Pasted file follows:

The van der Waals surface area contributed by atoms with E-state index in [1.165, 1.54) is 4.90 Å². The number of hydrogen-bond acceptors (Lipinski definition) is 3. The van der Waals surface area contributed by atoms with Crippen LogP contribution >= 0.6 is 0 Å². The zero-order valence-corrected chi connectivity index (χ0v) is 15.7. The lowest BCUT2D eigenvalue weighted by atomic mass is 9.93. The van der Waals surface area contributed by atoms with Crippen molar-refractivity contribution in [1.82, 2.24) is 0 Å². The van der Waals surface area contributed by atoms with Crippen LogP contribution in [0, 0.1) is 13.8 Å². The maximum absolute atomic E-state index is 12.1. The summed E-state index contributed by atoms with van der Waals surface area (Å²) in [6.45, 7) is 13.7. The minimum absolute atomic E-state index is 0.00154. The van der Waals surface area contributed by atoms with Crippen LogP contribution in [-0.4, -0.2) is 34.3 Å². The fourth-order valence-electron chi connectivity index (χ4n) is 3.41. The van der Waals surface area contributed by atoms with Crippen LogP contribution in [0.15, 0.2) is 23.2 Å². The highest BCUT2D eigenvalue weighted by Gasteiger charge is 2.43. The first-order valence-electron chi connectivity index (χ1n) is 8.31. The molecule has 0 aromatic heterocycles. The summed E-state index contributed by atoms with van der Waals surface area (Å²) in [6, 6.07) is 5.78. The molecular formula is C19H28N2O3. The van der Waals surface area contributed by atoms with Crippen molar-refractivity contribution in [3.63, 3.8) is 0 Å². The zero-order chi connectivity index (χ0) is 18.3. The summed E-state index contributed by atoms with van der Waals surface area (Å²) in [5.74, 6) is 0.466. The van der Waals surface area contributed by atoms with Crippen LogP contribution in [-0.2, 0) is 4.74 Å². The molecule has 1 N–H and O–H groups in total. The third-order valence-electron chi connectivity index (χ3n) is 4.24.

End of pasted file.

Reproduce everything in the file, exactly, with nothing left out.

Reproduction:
The van der Waals surface area contributed by atoms with E-state index in [1.165, 1.54) is 4.90 Å². The number of hydrogen-bond acceptors (Lipinski definition) is 3. The van der Waals surface area contributed by atoms with Crippen LogP contribution >= 0.6 is 0 Å². The zero-order valence-corrected chi connectivity index (χ0v) is 15.7. The lowest BCUT2D eigenvalue weighted by atomic mass is 9.93. The van der Waals surface area contributed by atoms with Crippen molar-refractivity contribution in [1.82, 2.24) is 0 Å². The van der Waals surface area contributed by atoms with Crippen LogP contribution in [0, 0.1) is 13.8 Å². The maximum absolute atomic E-state index is 12.1. The summed E-state index contributed by atoms with van der Waals surface area (Å²) in [6.45, 7) is 13.7. The minimum absolute atomic E-state index is 0.00154. The van der Waals surface area contributed by atoms with Crippen LogP contribution in [-0.4, -0.2) is 34.3 Å². The fourth-order valence-electron chi connectivity index (χ4n) is 3.41. The van der Waals surface area contributed by atoms with Crippen LogP contribution in [0.15, 0.2) is 23.2 Å². The highest BCUT2D eigenvalue weighted by Gasteiger charge is 2.43. The first-order valence-electron chi connectivity index (χ1n) is 8.31. The molecule has 0 aromatic heterocycles. The summed E-state index contributed by atoms with van der Waals surface area (Å²) in [6, 6.07) is 5.78. The molecular formula is C19H28N2O3. The van der Waals surface area contributed by atoms with Crippen molar-refractivity contribution in [3.63, 3.8) is 0 Å². The zero-order chi connectivity index (χ0) is 18.3. The summed E-state index contributed by atoms with van der Waals surface area (Å²) in [5.74, 6) is 0.466. The van der Waals surface area contributed by atoms with Crippen LogP contribution in [-0.2, 0) is 4.74 Å². The molecule has 1 N–H and O–H groups in total. The third-order valence-electron chi connectivity index (χ3n) is 4.24.